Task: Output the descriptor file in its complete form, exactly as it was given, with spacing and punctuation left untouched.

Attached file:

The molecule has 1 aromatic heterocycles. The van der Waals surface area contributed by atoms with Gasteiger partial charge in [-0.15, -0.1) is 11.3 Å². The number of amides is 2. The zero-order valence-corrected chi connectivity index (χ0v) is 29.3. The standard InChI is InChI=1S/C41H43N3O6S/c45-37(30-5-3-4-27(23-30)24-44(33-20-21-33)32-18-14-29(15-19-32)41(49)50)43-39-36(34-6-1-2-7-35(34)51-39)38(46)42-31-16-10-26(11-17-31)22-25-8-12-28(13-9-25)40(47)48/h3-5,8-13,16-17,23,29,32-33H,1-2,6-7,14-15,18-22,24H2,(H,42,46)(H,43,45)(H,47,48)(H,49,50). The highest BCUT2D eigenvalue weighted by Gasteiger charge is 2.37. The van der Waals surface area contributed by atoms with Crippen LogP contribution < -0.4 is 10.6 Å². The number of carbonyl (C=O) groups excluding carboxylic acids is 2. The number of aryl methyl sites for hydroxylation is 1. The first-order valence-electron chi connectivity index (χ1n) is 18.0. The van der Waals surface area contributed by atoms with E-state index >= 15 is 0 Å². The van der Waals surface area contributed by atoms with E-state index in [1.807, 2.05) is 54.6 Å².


The molecule has 1 aromatic heterocycles. The van der Waals surface area contributed by atoms with Gasteiger partial charge in [-0.15, -0.1) is 11.3 Å². The number of amides is 2. The zero-order valence-corrected chi connectivity index (χ0v) is 29.3. The standard InChI is InChI=1S/C41H43N3O6S/c45-37(30-5-3-4-27(23-30)24-44(33-20-21-33)32-18-14-29(15-19-32)41(49)50)43-39-36(34-6-1-2-7-35(34)51-39)38(46)42-31-16-10-26(11-17-31)22-25-8-12-28(13-9-25)40(47)48/h3-5,8-13,16-17,23,29,32-33H,1-2,6-7,14-15,18-22,24H2,(H,42,46)(H,43,45)(H,47,48)(H,49,50). The highest BCUT2D eigenvalue weighted by Gasteiger charge is 2.37. The van der Waals surface area contributed by atoms with Crippen LogP contribution < -0.4 is 10.6 Å². The number of carbonyl (C=O) groups excluding carboxylic acids is 2. The number of aryl methyl sites for hydroxylation is 1. The first-order valence-electron chi connectivity index (χ1n) is 18.0. The van der Waals surface area contributed by atoms with E-state index >= 15 is 0 Å². The van der Waals surface area contributed by atoms with E-state index in [1.807, 2.05) is 54.6 Å².